Rhoads understands the business side of influencing: most of her recent Instagram posts are photographed by professionals, and she’s on the “80 percent business-and-20 percent personal” posts-ratio suggested by entrepreneur-focused publications such as Forbes magazine.
“Are you influencing for the Gibson guitars that you play?” I asked.
“I wish, not yet. Maybe in the future. But clothing companies will contact me to wear their products in photos and tag them to help spread the word about their brands,” she explained, “or photographers will reach out and ask for me to be the subject for a project or a vision that they have in mind. In turn, this helps me reach more potential listeners [for my music], which is the most important thing. I was signed by a modeling agency when I was really young, and it was exhausting. ‘Modeling’ as we know it has changed so much, and I’m much happier now than when I was a child model. I get to be myself.”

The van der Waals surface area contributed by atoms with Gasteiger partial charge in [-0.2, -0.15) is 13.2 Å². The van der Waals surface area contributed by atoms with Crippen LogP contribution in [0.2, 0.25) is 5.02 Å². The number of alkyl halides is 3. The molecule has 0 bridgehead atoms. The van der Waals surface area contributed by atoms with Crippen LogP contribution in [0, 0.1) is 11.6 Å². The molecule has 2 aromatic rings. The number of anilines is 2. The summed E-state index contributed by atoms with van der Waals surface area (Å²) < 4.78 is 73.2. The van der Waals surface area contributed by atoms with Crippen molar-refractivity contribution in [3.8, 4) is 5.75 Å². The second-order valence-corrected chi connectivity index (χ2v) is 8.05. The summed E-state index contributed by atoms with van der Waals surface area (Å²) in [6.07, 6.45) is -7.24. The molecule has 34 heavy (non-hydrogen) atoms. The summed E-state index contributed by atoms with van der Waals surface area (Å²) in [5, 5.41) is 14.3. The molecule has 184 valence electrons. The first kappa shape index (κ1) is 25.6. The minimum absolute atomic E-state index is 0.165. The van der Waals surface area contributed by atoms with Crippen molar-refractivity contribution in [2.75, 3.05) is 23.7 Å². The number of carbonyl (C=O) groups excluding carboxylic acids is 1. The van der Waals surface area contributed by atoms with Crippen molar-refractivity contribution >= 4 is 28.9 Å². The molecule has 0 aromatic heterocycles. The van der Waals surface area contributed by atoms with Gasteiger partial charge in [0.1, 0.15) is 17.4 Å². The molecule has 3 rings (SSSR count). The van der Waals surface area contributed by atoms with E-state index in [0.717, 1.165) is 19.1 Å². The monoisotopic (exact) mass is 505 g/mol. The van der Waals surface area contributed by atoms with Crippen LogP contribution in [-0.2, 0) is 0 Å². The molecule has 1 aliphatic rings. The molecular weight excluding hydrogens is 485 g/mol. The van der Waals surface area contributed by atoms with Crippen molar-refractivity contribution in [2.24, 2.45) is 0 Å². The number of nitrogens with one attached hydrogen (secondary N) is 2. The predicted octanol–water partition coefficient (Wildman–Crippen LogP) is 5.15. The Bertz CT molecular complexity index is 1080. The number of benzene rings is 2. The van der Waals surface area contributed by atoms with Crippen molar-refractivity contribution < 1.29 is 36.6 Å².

“Being yourself” with physical and emotional scars is trending upwards in the world of influencing, more so now that mega-influencers like Cardi B are doing things like responding to alleged beefs with other rappers and squashing rumors about their love life.
Ayesha Curry is sticking by her “little bit of an insecurity” statement despite many (mostly men) bashing her online via memes that have gone viral.
Alpine resident Yolie Stover relates to how Curry feels when it comes to getting trolled by men. “The bullying that I experience is from photographers that get upset at me,” she said, “because I take pictures and videos and share them on my social media accounts, and I don’t charge anything.”
Stover is a lifestyle and travel influencer who founded and manages Offroad Girl Loves Baja — a binational and bilingual fan page dedicated to the sport.